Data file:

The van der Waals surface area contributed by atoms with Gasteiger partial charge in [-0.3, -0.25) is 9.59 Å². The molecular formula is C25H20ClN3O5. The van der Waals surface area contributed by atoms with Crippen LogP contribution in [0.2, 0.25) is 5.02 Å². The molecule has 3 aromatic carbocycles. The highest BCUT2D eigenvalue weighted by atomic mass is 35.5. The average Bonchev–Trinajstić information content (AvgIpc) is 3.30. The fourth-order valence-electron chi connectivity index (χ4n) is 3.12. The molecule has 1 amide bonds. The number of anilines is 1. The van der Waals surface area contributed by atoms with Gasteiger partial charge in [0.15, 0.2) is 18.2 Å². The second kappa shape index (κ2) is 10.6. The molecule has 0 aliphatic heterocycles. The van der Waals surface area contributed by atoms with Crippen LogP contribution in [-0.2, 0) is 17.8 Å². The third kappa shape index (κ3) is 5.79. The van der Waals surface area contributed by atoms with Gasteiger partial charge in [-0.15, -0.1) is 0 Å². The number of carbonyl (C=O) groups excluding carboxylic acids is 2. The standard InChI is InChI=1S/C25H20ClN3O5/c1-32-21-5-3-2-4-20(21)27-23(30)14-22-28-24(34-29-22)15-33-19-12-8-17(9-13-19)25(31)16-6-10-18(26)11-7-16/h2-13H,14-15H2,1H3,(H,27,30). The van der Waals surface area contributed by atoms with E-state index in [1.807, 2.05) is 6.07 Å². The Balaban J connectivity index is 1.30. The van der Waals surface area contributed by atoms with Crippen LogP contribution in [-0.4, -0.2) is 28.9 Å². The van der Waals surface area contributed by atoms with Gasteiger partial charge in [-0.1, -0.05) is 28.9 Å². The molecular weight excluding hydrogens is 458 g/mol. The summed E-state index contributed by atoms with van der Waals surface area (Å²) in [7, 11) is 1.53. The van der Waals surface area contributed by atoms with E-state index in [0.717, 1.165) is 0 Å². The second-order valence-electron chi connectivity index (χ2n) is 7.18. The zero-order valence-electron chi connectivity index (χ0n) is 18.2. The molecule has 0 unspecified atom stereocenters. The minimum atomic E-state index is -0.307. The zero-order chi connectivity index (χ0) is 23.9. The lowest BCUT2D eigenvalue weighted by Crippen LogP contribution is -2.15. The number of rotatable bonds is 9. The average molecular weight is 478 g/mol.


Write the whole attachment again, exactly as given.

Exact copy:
The van der Waals surface area contributed by atoms with Gasteiger partial charge in [-0.3, -0.25) is 9.59 Å². The molecular formula is C25H20ClN3O5. The van der Waals surface area contributed by atoms with Crippen LogP contribution in [0.2, 0.25) is 5.02 Å². The molecule has 3 aromatic carbocycles. The highest BCUT2D eigenvalue weighted by atomic mass is 35.5. The average Bonchev–Trinajstić information content (AvgIpc) is 3.30. The fourth-order valence-electron chi connectivity index (χ4n) is 3.12. The molecule has 1 amide bonds. The number of anilines is 1. The van der Waals surface area contributed by atoms with Gasteiger partial charge in [0.15, 0.2) is 18.2 Å². The second kappa shape index (κ2) is 10.6. The molecule has 0 aliphatic heterocycles. The van der Waals surface area contributed by atoms with Crippen LogP contribution in [-0.2, 0) is 17.8 Å². The third kappa shape index (κ3) is 5.79. The van der Waals surface area contributed by atoms with Gasteiger partial charge in [-0.15, -0.1) is 0 Å². The number of carbonyl (C=O) groups excluding carboxylic acids is 2. The standard InChI is InChI=1S/C25H20ClN3O5/c1-32-21-5-3-2-4-20(21)27-23(30)14-22-28-24(34-29-22)15-33-19-12-8-17(9-13-19)25(31)16-6-10-18(26)11-7-16/h2-13H,14-15H2,1H3,(H,27,30). The van der Waals surface area contributed by atoms with E-state index in [1.807, 2.05) is 6.07 Å². The Balaban J connectivity index is 1.30. The van der Waals surface area contributed by atoms with Crippen LogP contribution in [-0.4, -0.2) is 28.9 Å². The van der Waals surface area contributed by atoms with Gasteiger partial charge in [-0.1, -0.05) is 28.9 Å². The molecular weight excluding hydrogens is 458 g/mol. The summed E-state index contributed by atoms with van der Waals surface area (Å²) in [7, 11) is 1.53. The van der Waals surface area contributed by atoms with E-state index in [0.717, 1.165) is 0 Å². The second-order valence-electron chi connectivity index (χ2n) is 7.18. The zero-order valence-electron chi connectivity index (χ0n) is 18.2. The molecule has 0 unspecified atom stereocenters. The minimum atomic E-state index is -0.307. The zero-order chi connectivity index (χ0) is 23.9. The lowest BCUT2D eigenvalue weighted by Crippen LogP contribution is -2.15. The number of rotatable bonds is 9. The average molecular weight is 478 g/mol.